Public education is the cornerstone of our democracy, and with that fact comes enormous responsibilities and obligations. As public educators, we have a responsibility to teach critical thinking skills to produce an informed, educated citizenry. This charge has its roots as far back in history as Socrates and John Dewey.
The Importance of Education
The importance of an informed, educated citizenry cannot be overstated. Democracy is more than the right to cast a vote. It is also the responsibility to understand and analyze the concepts that inform policies and governance. To have full comprehension of what you are voting for and the impact it will have on your life and the lives of others. Yet, in witnessing the events of the January 6, 2021, insurrection at the U.S. Capitol, there is evidence that we, as public educators, are failing in our responsibilities.
The Brookings Institution has identified 345 election-denying candidates running for office in the 2022 midterm elections, despite zero evidence of any widespread election fraud in the 2020 election. When you combine the participants of the January 6 incident to the number of election candidates provided by the Brookings Institution, it can be argued that it’s likely a large number of those individuals are products of the public school system and a breakdown in its mission.
Are Schools Upholding Their Mission?
As public educators, it falls to us to turn an introspective eye toward our own schools and districts. Are these institutions upholding their mission? Are our colleagues and administrators supporting and working toward producing individuals with critical thinking skills, including the ability to look at evidence, determine its veracity, reflect on this new information, and make informed judgements in light of—and not contrary to—the evidence? If not, how can we come together as public educators to fix the breakdowns, fill our educational gaps and get our mission back on track?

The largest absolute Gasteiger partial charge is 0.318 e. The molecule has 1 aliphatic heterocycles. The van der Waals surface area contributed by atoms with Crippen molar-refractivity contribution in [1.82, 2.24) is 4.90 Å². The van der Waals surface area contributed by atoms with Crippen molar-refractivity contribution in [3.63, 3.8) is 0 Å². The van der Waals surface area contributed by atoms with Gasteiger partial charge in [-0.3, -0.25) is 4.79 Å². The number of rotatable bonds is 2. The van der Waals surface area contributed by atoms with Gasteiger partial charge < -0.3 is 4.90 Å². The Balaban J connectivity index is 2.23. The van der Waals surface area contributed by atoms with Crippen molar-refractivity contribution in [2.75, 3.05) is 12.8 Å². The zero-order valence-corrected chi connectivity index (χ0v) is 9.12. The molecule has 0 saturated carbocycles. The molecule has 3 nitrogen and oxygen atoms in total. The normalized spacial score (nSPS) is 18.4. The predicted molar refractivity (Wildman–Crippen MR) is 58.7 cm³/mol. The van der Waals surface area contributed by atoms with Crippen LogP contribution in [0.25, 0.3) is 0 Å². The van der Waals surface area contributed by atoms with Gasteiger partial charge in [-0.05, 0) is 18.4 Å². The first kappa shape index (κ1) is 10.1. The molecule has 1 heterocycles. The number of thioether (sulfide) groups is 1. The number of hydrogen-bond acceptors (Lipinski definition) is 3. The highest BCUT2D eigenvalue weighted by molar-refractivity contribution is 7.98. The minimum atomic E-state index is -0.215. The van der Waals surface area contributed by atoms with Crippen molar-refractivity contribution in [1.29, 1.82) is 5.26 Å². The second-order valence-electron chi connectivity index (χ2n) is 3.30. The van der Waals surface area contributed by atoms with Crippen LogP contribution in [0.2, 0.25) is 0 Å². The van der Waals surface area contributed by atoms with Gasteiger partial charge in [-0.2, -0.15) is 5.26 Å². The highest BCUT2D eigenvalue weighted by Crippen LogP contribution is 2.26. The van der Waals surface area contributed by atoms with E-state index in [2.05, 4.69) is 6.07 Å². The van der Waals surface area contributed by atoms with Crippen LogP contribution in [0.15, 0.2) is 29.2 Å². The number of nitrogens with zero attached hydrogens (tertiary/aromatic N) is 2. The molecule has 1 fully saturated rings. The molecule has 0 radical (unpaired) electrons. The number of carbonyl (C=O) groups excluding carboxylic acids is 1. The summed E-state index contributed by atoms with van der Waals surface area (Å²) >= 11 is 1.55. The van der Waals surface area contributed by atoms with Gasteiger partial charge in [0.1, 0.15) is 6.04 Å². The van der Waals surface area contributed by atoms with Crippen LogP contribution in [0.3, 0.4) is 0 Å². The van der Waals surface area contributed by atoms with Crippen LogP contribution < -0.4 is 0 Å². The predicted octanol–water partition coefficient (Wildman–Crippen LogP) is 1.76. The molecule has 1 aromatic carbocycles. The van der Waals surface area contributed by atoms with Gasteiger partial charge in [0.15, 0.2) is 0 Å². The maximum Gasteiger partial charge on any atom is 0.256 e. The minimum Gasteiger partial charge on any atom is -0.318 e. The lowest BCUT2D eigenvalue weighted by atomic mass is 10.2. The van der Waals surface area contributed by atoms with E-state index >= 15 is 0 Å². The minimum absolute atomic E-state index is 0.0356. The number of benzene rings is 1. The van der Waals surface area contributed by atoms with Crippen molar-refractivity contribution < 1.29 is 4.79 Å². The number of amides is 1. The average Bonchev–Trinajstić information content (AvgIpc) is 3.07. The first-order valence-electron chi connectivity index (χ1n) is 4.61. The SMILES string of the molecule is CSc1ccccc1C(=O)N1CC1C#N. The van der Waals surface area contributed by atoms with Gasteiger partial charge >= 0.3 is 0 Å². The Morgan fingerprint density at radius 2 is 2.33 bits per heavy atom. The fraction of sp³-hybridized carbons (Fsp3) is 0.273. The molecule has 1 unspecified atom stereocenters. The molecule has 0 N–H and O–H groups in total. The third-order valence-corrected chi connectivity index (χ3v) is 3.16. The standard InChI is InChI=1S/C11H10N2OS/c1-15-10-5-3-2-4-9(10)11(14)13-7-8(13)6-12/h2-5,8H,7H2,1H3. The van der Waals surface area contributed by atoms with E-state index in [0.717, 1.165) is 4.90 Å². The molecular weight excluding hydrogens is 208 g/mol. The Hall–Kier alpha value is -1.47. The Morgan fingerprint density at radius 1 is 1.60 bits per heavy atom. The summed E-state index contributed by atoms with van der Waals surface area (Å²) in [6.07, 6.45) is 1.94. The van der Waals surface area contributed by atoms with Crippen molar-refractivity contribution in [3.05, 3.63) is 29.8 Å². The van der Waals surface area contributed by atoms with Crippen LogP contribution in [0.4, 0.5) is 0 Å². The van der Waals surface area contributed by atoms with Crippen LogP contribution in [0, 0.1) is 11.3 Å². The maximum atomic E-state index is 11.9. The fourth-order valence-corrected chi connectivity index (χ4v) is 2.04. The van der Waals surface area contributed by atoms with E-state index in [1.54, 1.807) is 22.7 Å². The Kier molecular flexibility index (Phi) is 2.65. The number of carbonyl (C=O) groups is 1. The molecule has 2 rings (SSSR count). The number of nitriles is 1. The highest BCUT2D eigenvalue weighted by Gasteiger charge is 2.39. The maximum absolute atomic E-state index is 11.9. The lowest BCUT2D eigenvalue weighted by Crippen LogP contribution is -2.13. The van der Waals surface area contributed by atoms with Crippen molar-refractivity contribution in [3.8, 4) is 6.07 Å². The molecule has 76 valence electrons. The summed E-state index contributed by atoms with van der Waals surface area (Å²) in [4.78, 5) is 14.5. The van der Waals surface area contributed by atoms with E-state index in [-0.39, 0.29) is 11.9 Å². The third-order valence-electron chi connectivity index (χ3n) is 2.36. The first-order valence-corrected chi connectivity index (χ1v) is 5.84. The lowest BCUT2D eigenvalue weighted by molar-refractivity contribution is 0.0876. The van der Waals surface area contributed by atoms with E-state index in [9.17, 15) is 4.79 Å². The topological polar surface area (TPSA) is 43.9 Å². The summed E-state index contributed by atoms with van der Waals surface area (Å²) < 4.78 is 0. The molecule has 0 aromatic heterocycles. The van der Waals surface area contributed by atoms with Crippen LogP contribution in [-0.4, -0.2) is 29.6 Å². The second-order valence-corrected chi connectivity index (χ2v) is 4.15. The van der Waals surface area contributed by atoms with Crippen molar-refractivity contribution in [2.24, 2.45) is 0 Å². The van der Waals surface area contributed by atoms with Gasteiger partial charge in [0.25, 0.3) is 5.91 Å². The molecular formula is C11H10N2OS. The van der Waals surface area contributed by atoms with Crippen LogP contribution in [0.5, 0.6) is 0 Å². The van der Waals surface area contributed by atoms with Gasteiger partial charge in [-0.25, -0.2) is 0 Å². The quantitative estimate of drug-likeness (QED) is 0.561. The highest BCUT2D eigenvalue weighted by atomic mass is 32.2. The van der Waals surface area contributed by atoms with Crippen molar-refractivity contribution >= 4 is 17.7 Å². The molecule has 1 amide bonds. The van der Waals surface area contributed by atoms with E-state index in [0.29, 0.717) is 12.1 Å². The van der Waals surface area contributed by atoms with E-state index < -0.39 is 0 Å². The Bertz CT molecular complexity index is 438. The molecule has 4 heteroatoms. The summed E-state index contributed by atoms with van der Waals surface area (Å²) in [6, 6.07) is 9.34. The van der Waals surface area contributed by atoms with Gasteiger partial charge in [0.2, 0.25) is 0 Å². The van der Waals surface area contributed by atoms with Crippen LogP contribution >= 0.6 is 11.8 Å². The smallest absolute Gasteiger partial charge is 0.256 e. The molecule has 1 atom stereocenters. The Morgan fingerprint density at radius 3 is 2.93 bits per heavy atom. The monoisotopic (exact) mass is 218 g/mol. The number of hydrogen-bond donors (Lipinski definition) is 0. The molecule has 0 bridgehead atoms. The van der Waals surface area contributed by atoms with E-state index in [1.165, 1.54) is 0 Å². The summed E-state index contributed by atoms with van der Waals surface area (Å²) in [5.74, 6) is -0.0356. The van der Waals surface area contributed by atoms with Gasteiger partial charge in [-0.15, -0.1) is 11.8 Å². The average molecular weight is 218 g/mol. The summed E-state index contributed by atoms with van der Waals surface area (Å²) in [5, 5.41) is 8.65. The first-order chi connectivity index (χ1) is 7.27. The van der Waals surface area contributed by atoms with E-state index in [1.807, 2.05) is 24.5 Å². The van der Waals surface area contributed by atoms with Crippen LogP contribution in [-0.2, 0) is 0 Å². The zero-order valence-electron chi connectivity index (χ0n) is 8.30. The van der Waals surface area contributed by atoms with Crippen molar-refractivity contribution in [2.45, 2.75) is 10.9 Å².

As a public institution that prepares public school teachers and leaders, we are committed to developing a new cadre of school leaders who support and encourage teachers who effectively teach critical thinking skills. Supporting a new generation of citizens who value and appreciate the democratic principles upon which this country was founded. We accept the responsibility of preparing school principals, district administrators, and superintendents who value knowledge and will unashamedly lead local communities in their commitment to the historic roles of public education. Creating an educated population that values knowledge, evidence, and facts. The future of the United States of America depends on an educated citizenry—and that responsibility falls upon us.
Dr. Raymond A. Lauk
Assistant Professor and Educational Leadership Programs Coordinator
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